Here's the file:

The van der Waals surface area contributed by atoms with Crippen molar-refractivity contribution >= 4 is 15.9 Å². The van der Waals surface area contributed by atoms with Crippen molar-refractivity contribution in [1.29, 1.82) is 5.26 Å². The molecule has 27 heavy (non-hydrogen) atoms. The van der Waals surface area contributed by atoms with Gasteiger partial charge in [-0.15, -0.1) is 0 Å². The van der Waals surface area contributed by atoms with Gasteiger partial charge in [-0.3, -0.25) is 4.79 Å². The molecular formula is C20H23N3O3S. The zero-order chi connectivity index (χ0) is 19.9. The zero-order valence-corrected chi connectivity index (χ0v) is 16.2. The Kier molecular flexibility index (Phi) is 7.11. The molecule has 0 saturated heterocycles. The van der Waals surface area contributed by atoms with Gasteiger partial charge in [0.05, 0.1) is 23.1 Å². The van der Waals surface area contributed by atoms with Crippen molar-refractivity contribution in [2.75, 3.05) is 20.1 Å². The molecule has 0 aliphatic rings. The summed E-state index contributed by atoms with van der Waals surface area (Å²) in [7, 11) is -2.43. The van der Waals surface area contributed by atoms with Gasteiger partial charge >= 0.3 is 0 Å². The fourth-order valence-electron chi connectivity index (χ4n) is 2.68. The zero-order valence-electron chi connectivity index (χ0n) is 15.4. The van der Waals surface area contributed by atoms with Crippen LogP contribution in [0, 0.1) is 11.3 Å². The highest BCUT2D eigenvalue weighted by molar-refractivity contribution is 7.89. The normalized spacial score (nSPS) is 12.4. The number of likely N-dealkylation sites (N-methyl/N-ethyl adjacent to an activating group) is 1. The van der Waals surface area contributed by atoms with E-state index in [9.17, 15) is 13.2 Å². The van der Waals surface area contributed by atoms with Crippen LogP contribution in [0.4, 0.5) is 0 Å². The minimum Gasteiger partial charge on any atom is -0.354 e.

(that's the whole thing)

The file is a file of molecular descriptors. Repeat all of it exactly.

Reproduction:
The van der Waals surface area contributed by atoms with Crippen molar-refractivity contribution >= 4 is 15.9 Å². The van der Waals surface area contributed by atoms with Crippen molar-refractivity contribution in [1.29, 1.82) is 5.26 Å². The molecule has 27 heavy (non-hydrogen) atoms. The van der Waals surface area contributed by atoms with Gasteiger partial charge in [-0.15, -0.1) is 0 Å². The van der Waals surface area contributed by atoms with Gasteiger partial charge in [-0.3, -0.25) is 4.79 Å². The molecular formula is C20H23N3O3S. The zero-order chi connectivity index (χ0) is 19.9. The zero-order valence-corrected chi connectivity index (χ0v) is 16.2. The Kier molecular flexibility index (Phi) is 7.11. The molecule has 0 saturated heterocycles. The van der Waals surface area contributed by atoms with Gasteiger partial charge in [0.05, 0.1) is 23.1 Å². The van der Waals surface area contributed by atoms with Crippen molar-refractivity contribution in [2.75, 3.05) is 20.1 Å². The molecule has 0 aliphatic rings. The summed E-state index contributed by atoms with van der Waals surface area (Å²) in [7, 11) is -2.43. The van der Waals surface area contributed by atoms with Gasteiger partial charge >= 0.3 is 0 Å². The fourth-order valence-electron chi connectivity index (χ4n) is 2.68. The zero-order valence-electron chi connectivity index (χ0n) is 15.4. The van der Waals surface area contributed by atoms with Crippen LogP contribution in [0, 0.1) is 11.3 Å². The highest BCUT2D eigenvalue weighted by molar-refractivity contribution is 7.89. The normalized spacial score (nSPS) is 12.4. The number of likely N-dealkylation sites (N-methyl/N-ethyl adjacent to an activating group) is 1. The van der Waals surface area contributed by atoms with E-state index in [9.17, 15) is 13.2 Å². The van der Waals surface area contributed by atoms with Crippen LogP contribution in [0.4, 0.5) is 0 Å². The minimum Gasteiger partial charge on any atom is -0.354 e.